Charitable hospitals to share income with PMC
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Times of India
28 July 2012
By: TIMES NEWS NETWORK
Charitable hospitals in the city will now have to share a percentage of their annual income with the Pune Municipal Corporation (PMC) in proportion to the additional Floor Space Index (FSI) granted by the government. The PMC will utilize a share of the amount to pay the hospital bills of needy patients.
The proposal was approved by the City Improvement Committee (CIC) on Friday.
"Already hospitals are using one FSI and an additional 0.5 FSI granted by the state and the PMC. Now, the state has announced to augment the FSI by one. This means that hospitals are authorized to use 2.5 FSI. The additional FSI is granted to hospitals for treating poor patients. But majority of the hospitals only use the FSI, they don’t treat the poor. Hence, the PMC has come up with the new proposal," CIC chairman Chetan Tupe told TOI after the meeting.
Hospitals which use 2.5 FSI will have to pay 30% of their annual income to the PMC, while hospitals using 2 and 0.5 FSI will have to pay 20% and 10% of their annual income respectively. Basically, the permission for this extra FSI has been given to hospitals so that they reserve 10% beds for Below Poverty Line (BPL) patients.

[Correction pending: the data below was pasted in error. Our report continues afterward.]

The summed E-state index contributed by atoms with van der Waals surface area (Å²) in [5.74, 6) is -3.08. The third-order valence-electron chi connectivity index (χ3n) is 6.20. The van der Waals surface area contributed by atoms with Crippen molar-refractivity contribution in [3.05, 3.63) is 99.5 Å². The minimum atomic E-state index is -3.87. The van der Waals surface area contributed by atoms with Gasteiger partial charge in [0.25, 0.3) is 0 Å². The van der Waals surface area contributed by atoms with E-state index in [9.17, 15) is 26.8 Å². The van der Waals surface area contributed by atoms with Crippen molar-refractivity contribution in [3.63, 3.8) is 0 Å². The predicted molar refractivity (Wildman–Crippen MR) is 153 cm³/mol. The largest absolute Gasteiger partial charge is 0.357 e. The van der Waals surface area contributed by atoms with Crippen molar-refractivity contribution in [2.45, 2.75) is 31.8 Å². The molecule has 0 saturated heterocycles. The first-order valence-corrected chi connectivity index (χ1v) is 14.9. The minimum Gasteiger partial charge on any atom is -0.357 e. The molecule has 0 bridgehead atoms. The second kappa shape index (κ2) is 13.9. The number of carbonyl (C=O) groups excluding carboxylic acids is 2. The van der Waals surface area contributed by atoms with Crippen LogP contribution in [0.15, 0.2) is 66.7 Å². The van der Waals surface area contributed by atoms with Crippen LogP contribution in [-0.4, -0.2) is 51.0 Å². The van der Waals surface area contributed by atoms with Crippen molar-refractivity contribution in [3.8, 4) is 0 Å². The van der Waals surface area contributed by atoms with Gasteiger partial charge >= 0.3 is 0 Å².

The public benefit scheme was framed by the Bombay high court and its implementation started in September 2006. Under the scheme, all charitable hospitals have to earmark and reserve 10% beds for indigent patients and 10% beds for economically weaker section; treatment for indigent patients is to be free. Two per cent of the gross billing of paying patients should be put aside to create Indigent Patient Fund (IPF) under the scheme.
The city has 49 private charitable hospitals. They get additional FSI, concessions in water, power, customs, octroi duties and sales and income taxes.
"After receiving repeated complains against hospitals, the PMC has decided to ask them to pay a percentage of their income to the PMC. The PMC will directly pay bills for poor from this amount. So any poor patient can get him/her admitted to a charitable hospital and approach the PMC, which will pay for the patient," said Tupe.
Recently, an inspection of 11 private hospitals in the city by the joint charity commissioner revealed they had been violating norms and not extending the desired level of services to the needy. A few hospitals were found to be hiding their status as charitable hospitals, while medical administrators of some hospitals even asserted they were totally unaware about the scheme. While one hospital followed almost all the norms of the scheme, five others fell in line after the inspection. In the action that followed against the rest, three hospitals were served show–cause notices, while two had to face criminal cases for not making sufficient arrangement for poor patients despite a charitable trust status and availing of government concessions.
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